Brown sets wa­ter con­ser­va­tion rules

The Mercury News Weekend - - LOCAL NEWS - By Paul Rogers progers@ba­yare­anews­

Al­though he de­clared an end to Cal­i­for­nia’s his­toric five-year drought last year, Gov. Jerry Brown on Thurs­day signed two new laws that will re­quire cities and wa­ter districts across the state to set per­ma­nent wa­ter con­ser­va­tion rules, even in non-drought years.

“In prepa­ra­tion for the next drought and our chang­ing en­vi­ron­ment, we must use our pre­cious re­sources wisely,” Brown said in a state­ment. “We have ef­fi­ciency goals for en­ergy and cars, and now we have them for wa­ter.”

Brown signed two bills, SB 606 by Sen. Robert Hertzberg ( D-Van Nuys) and AB 1668 by Assem­bly­woman Laura Fried­man (D- Glen­dale), that re­quire cities, wa­ter districts and large agri­cul­tural wa­ter districts to set strict an­nual wa­ter bud­gets, po­ten­tially fac­ing fines of $1,000 per day if they don’t meet them, and $10,000 a day dur­ing drought emer­gen­cies.

Un­der the bills, each ur­ban wa­ter provider will be re­quired to come up with a tar­get for wa­ter use by 2022. Fines for agen­cies fail­ing to meet their goals can be­gin in 2027.

The tar­gets must be ap­proved by the State Wa­ter Re­sources Con­trol Board between now and then,

and will vary by city and county.

Stan­dards will be based on a for­mula that is made up of three­main fac­tors: An al­lowance of 55 gal­lons per per­son per day for in­door wa­ter use — drop­ping to 50 gal­lons by 2030; a yet-tobe de­ter­mined amount for res­i­den­tial out­door use that will vary de­pend­ing on re­gional cli­mates; and a stan­dard for wa­ter loss be­cause of leak rates in wa­ter sys­tem pipes.

The new laws make it likely that wa­ter agen­cies will need to of­fer more re­bates for home­own­ers and busi­ness own­ers who re­place lawns with drought­tol­er­ant plants and who pur­chase wa­ter ef­fi­cient ap­pli­ances. The agen­cies could also limit the hours and days of lawn wa­ter­ing, even when droughts are not oc­cur­ring.

The laws are a re­sponse to com­plaints from some wa­ter agen­cies that the manda­tory wa­ter tar­gets the Brown administration put in place dur­ing the drought were too in­flex­i­ble and didn’t take into ac­count lo­cal wa­ter sup­plies, pop­u­la­tion growth and other fac­tors. Those lim­its ranged from an 8 per­cent re­duc­tion in wa­ter use to a 36 per­cent re­duc­tion, based on each community’s per­capita wa­ter use.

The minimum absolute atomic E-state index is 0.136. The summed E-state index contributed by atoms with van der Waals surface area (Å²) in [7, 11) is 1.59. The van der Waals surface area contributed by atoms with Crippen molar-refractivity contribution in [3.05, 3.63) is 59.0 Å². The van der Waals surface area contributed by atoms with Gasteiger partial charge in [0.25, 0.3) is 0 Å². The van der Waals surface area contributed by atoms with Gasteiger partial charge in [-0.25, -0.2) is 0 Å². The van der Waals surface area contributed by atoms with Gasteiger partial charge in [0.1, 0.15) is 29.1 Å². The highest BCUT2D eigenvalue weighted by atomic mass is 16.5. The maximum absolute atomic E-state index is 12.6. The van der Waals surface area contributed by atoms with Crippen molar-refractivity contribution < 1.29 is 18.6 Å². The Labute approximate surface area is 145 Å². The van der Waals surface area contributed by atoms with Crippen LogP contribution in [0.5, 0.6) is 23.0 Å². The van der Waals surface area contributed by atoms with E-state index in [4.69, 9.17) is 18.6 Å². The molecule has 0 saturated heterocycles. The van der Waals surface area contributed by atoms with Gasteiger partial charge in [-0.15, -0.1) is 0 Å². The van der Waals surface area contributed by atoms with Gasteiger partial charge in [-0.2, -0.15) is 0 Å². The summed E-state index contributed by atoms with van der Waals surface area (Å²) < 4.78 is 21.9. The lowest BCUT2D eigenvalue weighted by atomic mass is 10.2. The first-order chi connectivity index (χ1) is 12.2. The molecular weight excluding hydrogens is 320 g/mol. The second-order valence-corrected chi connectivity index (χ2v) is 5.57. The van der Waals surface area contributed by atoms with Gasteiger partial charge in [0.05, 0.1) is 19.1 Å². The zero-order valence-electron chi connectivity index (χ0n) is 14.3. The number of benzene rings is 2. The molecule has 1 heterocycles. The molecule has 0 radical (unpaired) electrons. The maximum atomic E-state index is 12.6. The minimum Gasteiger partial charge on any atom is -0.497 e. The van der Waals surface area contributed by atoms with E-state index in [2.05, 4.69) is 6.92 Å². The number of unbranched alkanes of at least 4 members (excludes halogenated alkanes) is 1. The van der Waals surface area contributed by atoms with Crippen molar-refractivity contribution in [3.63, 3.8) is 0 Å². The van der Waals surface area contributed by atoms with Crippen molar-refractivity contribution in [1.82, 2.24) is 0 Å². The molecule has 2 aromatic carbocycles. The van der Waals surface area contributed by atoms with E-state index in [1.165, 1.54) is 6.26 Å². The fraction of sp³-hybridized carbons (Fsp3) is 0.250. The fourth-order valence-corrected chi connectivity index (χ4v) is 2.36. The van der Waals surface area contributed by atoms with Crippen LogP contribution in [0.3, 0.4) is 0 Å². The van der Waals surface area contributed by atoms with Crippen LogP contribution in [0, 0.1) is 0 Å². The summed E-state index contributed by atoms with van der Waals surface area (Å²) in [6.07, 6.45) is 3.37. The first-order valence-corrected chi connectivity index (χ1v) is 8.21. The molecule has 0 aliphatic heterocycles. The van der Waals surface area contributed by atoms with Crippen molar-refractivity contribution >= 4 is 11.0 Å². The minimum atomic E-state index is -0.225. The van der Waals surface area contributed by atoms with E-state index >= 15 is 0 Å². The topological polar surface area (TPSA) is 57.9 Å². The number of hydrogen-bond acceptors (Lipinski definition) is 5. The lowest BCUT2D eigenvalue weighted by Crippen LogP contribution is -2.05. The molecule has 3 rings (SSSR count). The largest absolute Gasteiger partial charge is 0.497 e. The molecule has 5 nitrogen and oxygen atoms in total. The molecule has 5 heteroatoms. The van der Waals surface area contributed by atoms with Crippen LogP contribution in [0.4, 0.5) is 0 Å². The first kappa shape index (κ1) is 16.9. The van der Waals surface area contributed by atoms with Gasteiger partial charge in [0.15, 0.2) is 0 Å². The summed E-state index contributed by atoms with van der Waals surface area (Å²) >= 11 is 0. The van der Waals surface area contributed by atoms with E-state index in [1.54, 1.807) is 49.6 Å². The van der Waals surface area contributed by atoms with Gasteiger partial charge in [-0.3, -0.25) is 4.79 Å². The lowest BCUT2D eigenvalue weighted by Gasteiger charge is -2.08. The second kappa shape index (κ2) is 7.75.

The month­s­long de­bate over the new laws split the wa­ter community, en­vi­ron­men­tal groups and busi­ness groups.

Or­ga­ni­za­tions who sup­ported the new laws said it makes sense to re­duce de- mand as the state’s pop­u­la­tion grows, and al­low each lo­cal area the flex­i­bil­ity for de­vis­ing their own plan while Cal­i­for­nia con­tin­ues to de­velop new sup­plies, from re­cy­cled wa­ter to storm wa­ter cap­ture to new reser­voirs.

“They are def­i­nitely a step in the right di­rec­tion,” said Tracy Quinn, wa­ter con­ser­va­tion di­rec­tor for the Nat­u­ral Re­sources De­fense Coun­cil, of the new laws. “The frame­work strikes the right balance between lo­cal con­trol and nec­es­sary state over­sight.”

Quinn said that­most cities and wa­ter districts in Cal­i­for­nia al­ready are close to, or un­der, a stan­dard of 55 gal­lons per per­son per day for in­door use.

Last year, ur­ban Cal­i­for­ni­ans used an av­er­age of 90 gal­lons of wa­ter per per­son per day for in­door and out- door use com­bined, down from 109 gal­lons in 2013, ac­cord­ing to the state wa­ter board. Most com­mu­ni­ties us­ing more were lo­cated in hot places in South­ern Cal­i­for­nia and the Sacra­mento area, while cities with smaller yards and coastal ar­eas with cooler cli­mates used less. In the sum­mer at least half of res­i­den­tial wa­ter use in most com­mu­ni­ties goes to wa­ter­ing lawns and land­scap­ing.

En­vi­ron­men­tal­ists such as Sierra Club Cal­i­for­nia said the rules didn’t go far enough. Of par­tic­u­lar con­cern was a com­pro­mise in­serted in the bill that al­lowed cities and wa­ter districts to get 15 per­cent credit on their wa­ter use to­tals if they pro­duce cer­tain types of re­cy­cled wa­ter.

“All wa­ter should be val­ued,” said Sara Amin­zadeh, ex­ec­u­tive di­rec­tor of the Cal­i­for­nia Coast­keeper Al­liance, which op­posed the bills. “With en­ergy we wouldn’t want to of­fer in­cen­tives for the waste­ful use of so­lar or wind en­ergy. Like­wise, we want to make sure all wa­ter is used ef­fi­ciently.”

Some ma­jor wa­ter agen­cies also op­posed the bills, mainly be­cause they didn’t like the state telling them what to do.

“Ev­ery lo­cal wa­ter agency sup­ports con­ser­va­tion and has a re­spon­si­bil­ity to make sure its wa­ter users use­wa­ter ef­fi­ciently,” said Tim Quinn, ex­ec­u­tive di­rec­tor of the As­so­ci­a­tion of Cal­i­for­nia Wa­ter Agen­cies, which op­posed the bill. “This was never about whether we should be pur­su­ing con­ser­va­tion. It was about how.”

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